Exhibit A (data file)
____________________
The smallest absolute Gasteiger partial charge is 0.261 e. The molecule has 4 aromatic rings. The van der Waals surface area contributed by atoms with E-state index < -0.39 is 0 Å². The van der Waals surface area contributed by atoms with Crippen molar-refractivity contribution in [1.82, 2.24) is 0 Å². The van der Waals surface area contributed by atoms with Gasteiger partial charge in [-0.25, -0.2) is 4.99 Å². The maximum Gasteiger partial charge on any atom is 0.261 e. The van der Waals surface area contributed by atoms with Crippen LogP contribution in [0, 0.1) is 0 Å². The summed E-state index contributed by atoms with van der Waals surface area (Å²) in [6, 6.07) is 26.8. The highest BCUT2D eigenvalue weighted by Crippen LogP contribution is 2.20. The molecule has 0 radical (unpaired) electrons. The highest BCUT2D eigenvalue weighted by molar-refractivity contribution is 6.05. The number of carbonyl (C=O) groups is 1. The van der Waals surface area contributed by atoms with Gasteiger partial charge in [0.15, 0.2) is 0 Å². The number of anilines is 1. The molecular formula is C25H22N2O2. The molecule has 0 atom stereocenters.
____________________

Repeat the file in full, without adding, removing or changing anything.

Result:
The smallest absolute Gasteiger partial charge is 0.261 e. The molecule has 4 aromatic rings. The van der Waals surface area contributed by atoms with E-state index < -0.39 is 0 Å². The van der Waals surface area contributed by atoms with Crippen molar-refractivity contribution in [1.82, 2.24) is 0 Å². The van der Waals surface area contributed by atoms with Gasteiger partial charge in [-0.25, -0.2) is 4.99 Å². The maximum Gasteiger partial charge on any atom is 0.261 e. The van der Waals surface area contributed by atoms with Crippen LogP contribution in [0, 0.1) is 0 Å². The summed E-state index contributed by atoms with van der Waals surface area (Å²) in [6, 6.07) is 26.8. The highest BCUT2D eigenvalue weighted by Crippen LogP contribution is 2.20. The molecule has 0 radical (unpaired) electrons. The highest BCUT2D eigenvalue weighted by molar-refractivity contribution is 6.05. The number of carbonyl (C=O) groups is 1. The van der Waals surface area contributed by atoms with Gasteiger partial charge in [0.15, 0.2) is 0 Å². The number of anilines is 1. The molecular formula is C25H22N2O2. The molecule has 0 atom stereocenters.